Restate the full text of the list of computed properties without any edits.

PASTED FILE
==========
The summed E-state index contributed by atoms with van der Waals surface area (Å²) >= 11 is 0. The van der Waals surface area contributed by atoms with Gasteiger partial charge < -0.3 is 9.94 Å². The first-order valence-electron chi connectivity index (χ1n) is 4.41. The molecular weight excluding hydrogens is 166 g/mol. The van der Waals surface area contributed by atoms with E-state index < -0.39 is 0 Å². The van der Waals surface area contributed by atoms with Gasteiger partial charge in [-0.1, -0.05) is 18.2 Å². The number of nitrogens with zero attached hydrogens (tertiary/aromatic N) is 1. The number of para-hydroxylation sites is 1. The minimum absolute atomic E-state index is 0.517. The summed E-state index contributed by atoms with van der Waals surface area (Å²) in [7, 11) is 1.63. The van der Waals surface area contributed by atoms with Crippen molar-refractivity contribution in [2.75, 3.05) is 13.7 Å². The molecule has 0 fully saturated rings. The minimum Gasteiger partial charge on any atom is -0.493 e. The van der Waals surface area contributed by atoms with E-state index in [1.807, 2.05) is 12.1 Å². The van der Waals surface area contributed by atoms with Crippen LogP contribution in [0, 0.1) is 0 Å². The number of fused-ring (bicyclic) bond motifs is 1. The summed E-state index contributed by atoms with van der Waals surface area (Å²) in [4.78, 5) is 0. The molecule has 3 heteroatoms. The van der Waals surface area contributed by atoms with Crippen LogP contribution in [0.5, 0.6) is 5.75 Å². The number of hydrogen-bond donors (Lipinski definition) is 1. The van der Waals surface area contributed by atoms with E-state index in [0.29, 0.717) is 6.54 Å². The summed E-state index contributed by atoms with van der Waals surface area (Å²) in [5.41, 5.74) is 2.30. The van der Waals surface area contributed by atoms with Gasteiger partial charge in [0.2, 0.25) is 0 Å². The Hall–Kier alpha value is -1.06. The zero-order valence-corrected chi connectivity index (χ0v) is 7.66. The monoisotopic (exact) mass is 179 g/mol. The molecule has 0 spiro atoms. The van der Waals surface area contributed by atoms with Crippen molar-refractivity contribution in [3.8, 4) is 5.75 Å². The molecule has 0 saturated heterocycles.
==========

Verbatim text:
The summed E-state index contributed by atoms with van der Waals surface area (Å²) >= 11 is 0. The van der Waals surface area contributed by atoms with Gasteiger partial charge < -0.3 is 9.94 Å². The first-order valence-electron chi connectivity index (χ1n) is 4.41. The molecular weight excluding hydrogens is 166 g/mol. The van der Waals surface area contributed by atoms with E-state index < -0.39 is 0 Å². The van der Waals surface area contributed by atoms with Gasteiger partial charge in [-0.1, -0.05) is 18.2 Å². The number of nitrogens with zero attached hydrogens (tertiary/aromatic N) is 1. The number of para-hydroxylation sites is 1. The minimum absolute atomic E-state index is 0.517. The summed E-state index contributed by atoms with van der Waals surface area (Å²) in [7, 11) is 1.63. The van der Waals surface area contributed by atoms with Crippen molar-refractivity contribution in [2.75, 3.05) is 13.7 Å². The molecule has 0 fully saturated rings. The minimum Gasteiger partial charge on any atom is -0.493 e. The van der Waals surface area contributed by atoms with E-state index in [1.807, 2.05) is 12.1 Å². The van der Waals surface area contributed by atoms with Crippen LogP contribution in [0, 0.1) is 0 Å². The number of fused-ring (bicyclic) bond motifs is 1. The summed E-state index contributed by atoms with van der Waals surface area (Å²) in [4.78, 5) is 0. The molecule has 3 heteroatoms. The van der Waals surface area contributed by atoms with Crippen LogP contribution in [0.5, 0.6) is 5.75 Å². The number of hydrogen-bond donors (Lipinski definition) is 1. The van der Waals surface area contributed by atoms with E-state index in [0.29, 0.717) is 6.54 Å². The summed E-state index contributed by atoms with van der Waals surface area (Å²) in [5.41, 5.74) is 2.30. The van der Waals surface area contributed by atoms with Gasteiger partial charge in [0.2, 0.25) is 0 Å². The Hall–Kier alpha value is -1.06. The zero-order valence-corrected chi connectivity index (χ0v) is 7.66. The monoisotopic (exact) mass is 179 g/mol. The molecule has 0 spiro atoms. The van der Waals surface area contributed by atoms with Crippen molar-refractivity contribution in [3.8, 4) is 5.75 Å². The molecule has 0 saturated heterocycles.